Ghettoization or Globalization Of the African Literature By Raïs Neza Boneza (Bled, slovenia 2012)
Dear Comrades and coleagues
When considering Africa or analyzing world history from the fourteen century, one could assert that world’s history is dominated by warfare, conquests, wars, slavery and dominations. Consequently that led to the establishment of the Global system. Since then globalization has became more sophisticated and has changed it techniques of enslavement through imposing industrialization, and an abusive marketization which bring to massive subjugation and de- humanization world-wide.
Today in his mess, Africa is totally deprived of its sovereignty, is strangled economically and culturally by this new global. This continent has been sacrificed upon the Altar of the IMF and World Bank Policies; sick of poverty, diseases, corrupt leaderships. As Ngugi wa Thiongo pointed out in his lecture at Girvetz Theater in 2004:
“Globalization has weakened the post-colonial state to the point where the states are too weak to interfere with the operations of international finance, so those finances can come and go at will”. “Outside, non-governmental organizations begin operating as modern-day missionaries, secular missionaries that become parallel states not beholden to the state itself.”
With its narrow point of view, the west is prejudicing at all time the African continent. For example Joseph Conrad’s Heart of Darkness can almost be described as prejudiced, racist and anti-African. All this is the norm. Even in our time some critics consider the African writer as an aspiring western, an unfinished handcraft that in time and with adequate guidance will be westernalized.
While many African writer obviously want to be recognized as just “writers” being part of a world literature. The only African authors to receive recognition are those who manage to make it to the main western production networks and are promoted or confirmed by the media. For them, England, France or the US with their large chain of publishing houses and distribution networks appears to be the only place that can offer them international recognition. It is a difficult challenge to decide to become a writer in Africa; Generally the African writer evolved from a space devoid of advantages.
In this Global context how can the African writers try to go beyond his singularity and integrate what we call the global or world literature?
As the west has managed to ghettoize Africa through it imperial domination and polarization of wealth and knowledge, the arena of world literature seems not to include Africa. Africa is under exogenous domination and has never been able to impose its own criteria of appreciation and this makes it literature vulnerable to marginalization.
As long as it will be under total Global influences (The west); African literature can not benefit the continent. It today richness come from its rich oral traditions, to the diversity of its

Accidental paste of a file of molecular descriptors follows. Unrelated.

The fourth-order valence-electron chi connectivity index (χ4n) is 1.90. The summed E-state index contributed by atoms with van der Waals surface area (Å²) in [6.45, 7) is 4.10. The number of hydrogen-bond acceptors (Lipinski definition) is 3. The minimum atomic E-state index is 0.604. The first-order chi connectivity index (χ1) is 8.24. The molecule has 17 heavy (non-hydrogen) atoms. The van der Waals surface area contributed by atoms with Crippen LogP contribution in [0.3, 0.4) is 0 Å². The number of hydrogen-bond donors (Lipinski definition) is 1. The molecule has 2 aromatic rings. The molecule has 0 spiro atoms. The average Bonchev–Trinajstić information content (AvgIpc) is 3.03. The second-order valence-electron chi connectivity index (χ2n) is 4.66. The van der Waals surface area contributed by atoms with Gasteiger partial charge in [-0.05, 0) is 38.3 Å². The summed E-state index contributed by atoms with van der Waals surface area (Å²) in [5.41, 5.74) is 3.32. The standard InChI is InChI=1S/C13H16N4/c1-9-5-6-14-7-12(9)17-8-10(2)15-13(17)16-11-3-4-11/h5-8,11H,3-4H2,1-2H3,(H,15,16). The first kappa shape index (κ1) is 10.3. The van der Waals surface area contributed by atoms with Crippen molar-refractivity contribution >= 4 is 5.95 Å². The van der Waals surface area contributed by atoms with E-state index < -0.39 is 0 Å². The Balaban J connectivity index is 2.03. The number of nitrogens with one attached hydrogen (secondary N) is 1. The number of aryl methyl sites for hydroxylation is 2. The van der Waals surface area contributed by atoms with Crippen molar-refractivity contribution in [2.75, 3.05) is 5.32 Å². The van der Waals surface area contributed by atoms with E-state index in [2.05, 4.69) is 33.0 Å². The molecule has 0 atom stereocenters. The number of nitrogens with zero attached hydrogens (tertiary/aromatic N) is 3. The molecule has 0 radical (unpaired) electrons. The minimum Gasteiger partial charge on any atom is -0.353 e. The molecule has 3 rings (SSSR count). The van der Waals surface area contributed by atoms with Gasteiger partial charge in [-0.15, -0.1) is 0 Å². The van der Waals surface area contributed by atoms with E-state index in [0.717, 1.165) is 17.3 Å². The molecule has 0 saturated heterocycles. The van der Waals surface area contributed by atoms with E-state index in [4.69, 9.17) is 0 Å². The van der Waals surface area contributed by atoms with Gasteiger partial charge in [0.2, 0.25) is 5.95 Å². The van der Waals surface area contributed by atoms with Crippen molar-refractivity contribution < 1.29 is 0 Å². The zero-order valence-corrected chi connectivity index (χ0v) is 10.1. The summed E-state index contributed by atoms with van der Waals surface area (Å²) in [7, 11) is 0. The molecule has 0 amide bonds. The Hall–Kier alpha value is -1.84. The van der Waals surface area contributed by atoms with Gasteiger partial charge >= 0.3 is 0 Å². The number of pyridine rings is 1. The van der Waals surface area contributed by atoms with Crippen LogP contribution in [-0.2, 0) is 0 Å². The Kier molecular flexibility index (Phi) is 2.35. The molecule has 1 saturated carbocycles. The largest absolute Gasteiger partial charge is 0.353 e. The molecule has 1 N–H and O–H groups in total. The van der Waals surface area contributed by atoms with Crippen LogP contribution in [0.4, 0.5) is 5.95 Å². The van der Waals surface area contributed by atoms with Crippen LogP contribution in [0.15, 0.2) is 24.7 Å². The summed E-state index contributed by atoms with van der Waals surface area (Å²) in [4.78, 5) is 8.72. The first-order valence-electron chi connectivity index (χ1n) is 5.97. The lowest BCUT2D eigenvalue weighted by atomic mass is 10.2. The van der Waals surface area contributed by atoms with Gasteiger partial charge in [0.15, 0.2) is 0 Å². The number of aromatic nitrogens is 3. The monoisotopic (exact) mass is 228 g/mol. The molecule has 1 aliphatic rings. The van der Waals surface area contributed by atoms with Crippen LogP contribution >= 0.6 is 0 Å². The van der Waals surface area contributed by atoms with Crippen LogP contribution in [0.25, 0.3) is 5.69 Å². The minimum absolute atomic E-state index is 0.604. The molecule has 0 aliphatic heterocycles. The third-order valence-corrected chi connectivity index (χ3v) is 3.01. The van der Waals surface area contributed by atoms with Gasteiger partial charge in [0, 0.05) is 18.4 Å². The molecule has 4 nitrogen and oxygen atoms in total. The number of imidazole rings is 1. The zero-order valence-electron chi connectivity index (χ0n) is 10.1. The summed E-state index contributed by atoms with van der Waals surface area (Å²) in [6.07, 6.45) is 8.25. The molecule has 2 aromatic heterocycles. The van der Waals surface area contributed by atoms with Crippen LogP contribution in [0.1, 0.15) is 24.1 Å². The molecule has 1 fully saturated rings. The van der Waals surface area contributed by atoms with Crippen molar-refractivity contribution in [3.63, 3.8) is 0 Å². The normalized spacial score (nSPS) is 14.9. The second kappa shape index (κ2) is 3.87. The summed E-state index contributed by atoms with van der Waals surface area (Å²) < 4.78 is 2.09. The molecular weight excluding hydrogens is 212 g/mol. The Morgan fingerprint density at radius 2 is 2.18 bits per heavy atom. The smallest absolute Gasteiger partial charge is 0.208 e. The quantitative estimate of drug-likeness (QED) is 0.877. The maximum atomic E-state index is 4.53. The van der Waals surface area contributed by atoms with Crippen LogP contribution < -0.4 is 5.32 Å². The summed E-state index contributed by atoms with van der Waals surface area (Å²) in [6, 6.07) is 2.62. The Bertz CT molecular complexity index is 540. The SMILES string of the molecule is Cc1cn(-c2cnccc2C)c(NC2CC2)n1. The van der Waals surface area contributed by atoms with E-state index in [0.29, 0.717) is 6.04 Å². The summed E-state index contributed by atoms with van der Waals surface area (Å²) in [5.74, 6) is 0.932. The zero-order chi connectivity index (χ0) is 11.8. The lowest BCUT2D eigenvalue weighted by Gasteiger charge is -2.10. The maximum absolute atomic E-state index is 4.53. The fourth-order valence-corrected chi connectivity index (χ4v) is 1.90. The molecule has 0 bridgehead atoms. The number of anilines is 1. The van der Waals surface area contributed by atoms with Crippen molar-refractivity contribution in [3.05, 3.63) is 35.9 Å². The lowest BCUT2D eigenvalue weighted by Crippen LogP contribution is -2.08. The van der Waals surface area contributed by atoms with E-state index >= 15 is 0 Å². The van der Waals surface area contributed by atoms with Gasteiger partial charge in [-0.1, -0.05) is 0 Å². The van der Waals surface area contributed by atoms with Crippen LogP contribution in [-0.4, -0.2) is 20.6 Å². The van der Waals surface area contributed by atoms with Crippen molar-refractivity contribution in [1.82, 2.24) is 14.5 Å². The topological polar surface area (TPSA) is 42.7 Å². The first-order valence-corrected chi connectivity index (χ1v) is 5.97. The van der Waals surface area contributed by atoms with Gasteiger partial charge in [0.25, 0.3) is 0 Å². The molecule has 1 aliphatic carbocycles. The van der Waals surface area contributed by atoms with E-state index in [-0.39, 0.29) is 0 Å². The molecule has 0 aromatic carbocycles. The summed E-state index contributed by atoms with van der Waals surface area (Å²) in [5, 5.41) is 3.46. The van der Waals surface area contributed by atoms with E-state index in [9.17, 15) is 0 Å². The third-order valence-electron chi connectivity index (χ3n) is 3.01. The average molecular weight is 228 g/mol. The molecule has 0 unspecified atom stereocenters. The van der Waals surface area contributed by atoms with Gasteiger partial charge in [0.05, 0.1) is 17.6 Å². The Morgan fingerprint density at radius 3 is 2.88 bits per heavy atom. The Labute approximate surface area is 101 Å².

cultural, and languages which have had a strong influence to the apostles the negritude such
Aimee Cesaire or Nobel price winner such as Wole Soyinka.
Marketization and caricatured identity of the African writer
Since a book it is a product that must be sold, Africa sells are very negligible as priorities are more concentrated to its wars, political instabilities and diseases. In Africa, books are still an unaffordable luxury. The average price of a book in Europe can be the equivalent of the price monthly wage of some workers in Africa, and may feed a family for several days. But on the other side when we talk about global market controlled by the west; if the European publisher would like to sell his product, he will probably prefer the author of the book to be also a marketable goods. Therefore African writer find themselves between in an un-going war. When trying to maintain their Africanity while on the other hand they have or have to sell their soul to the devil of globalization. For example, an African writers writing in the western country become detached from their homeland and maintain mostly a vague memory of their far-belonging-land. They are de-rooted and have to cure this handicap through “a cultural imagery” trying to overcome their fear of not belonging anywhere and nowhere. They adopt a caricatured identity presenting themselves as “Citoyen du Monde”. And in his new clothed identity as “World’s Citizen”, the African writer lived in a constant exile as he live in a society of fantasy, a virtual Ghetto.
Africa is not imagery, or a world of fantasy with its Safari, elephants, and lions. But it is as real as reality itself. A continent with nations and million of people but not remote part of the globe far-out civilized nations. Today, we speak of the African Union, and all the different initiatives to improve economical and social condition in Africa. The African writer’s role is more than ever crucial in the fight to liberate Africa from local and foreign oppressors. This role cannot be the same with that of writers in other less tormented or and less afflicted continents. And yet the need for engagement remains. As Ngugi said “values, cultures, politics and economics are all tied up together” and woe unto the writer who fails to realize this. In the same sense, African writers who claim the right to be recognized and have a place in the global literature; would may not be able to achieve this if they do not play their role as African writer to re-construct, their homeland and plant in their society a sense purpose. They should first definitely assume their Africanity.
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